i want to copy or create something in the system partition and see that it is realy blocking.

have anybode done it?
thank you.
TWRP recovery (http://teamw.in/project/twrp2) will let you mount the system partition rw and adb shell in to create files, etc. Reboot, watch it fail, reboot to recovery and "adb shell cat /proc/last_kmsg" to check it was verity that prevented booting.
I'm being stupid - 0x42c is 0x2c into the superblock - mount time! I wonder if it's booting into recovery that is causing it to change...
Evgeny Shtein said…
you dont need special recovery to mount rw
you just run a script that does mount(system) and exit
the problem is that if i mount rw it changes the superblock and i am not able to test the modification per block (adding su for example).
lanecroberts said…
Oh, right, okay, I'm with you. Could you loop mount the system.img on your PC, update it and reflash it? If you can't figure out how to modify the system partition without verity failing then it sounds like you're done ;-)
Nikolay Elenkov said…
You could take a copy of the superblock, mount rw, install su, unmount and then restore the superblock to the raw partition. You should be able to loop-mount and specify an alternative superblock with sb=xxx, which *should* leave the original superblock unmodified.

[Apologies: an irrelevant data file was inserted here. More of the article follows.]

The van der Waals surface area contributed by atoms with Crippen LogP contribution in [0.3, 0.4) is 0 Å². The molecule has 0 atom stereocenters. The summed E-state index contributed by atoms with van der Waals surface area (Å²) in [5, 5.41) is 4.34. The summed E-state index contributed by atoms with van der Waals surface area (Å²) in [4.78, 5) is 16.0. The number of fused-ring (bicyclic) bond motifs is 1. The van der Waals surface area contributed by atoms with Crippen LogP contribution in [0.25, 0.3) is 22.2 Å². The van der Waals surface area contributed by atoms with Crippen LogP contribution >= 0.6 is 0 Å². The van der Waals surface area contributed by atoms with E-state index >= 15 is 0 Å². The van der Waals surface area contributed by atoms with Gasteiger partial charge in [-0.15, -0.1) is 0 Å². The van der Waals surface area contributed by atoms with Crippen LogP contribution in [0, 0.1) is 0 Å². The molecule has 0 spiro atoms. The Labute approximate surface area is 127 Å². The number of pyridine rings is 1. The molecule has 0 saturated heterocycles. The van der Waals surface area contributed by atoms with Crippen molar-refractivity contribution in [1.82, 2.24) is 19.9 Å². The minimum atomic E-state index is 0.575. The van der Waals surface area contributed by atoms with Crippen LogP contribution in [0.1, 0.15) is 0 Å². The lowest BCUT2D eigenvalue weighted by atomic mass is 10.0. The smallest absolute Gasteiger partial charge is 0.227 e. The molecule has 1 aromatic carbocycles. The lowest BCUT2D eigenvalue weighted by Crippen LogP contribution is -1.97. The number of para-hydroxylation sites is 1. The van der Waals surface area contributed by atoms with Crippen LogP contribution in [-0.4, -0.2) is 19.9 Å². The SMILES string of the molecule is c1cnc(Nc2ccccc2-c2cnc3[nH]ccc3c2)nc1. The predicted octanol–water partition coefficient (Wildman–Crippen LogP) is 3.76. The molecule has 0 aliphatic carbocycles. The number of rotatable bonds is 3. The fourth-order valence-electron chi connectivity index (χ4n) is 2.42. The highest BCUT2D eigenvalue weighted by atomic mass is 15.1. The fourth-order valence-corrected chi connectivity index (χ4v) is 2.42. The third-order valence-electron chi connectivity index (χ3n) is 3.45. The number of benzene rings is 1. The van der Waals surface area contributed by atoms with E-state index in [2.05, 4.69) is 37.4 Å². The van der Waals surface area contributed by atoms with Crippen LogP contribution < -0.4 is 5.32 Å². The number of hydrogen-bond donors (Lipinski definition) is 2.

Evgeny Shtein said…
thank you, tha tis a good idea, i will try it.
where is the superblock? is it the first 4096 bytes of hash table?
Evgeny Shtein said…
Hi,
I can see that in the scripts of android 5.0 when you creating the verity table they use
data_blocks + (METADATA_SIZE / BLOCK_SIZE)
while you in your scripts used:
data_blocks + (METADATA_SIZE / BLOCK_SIZE) +1
why is it different?
Evgeny Shtein said…
do i have to sign the table.bin file using sha1?
can i run:
openssl dgst -sha1 -sign verity-key.pem -out table.sig table.bin
or will the kernel not recognize this signature?
thank you
Hey Nikolay.

On my tablet, and I assume most of them, the /system partition is MUCH larger than the filesystem on it. When you say to resize the partition, that's what you mean, right? Not the filesystem?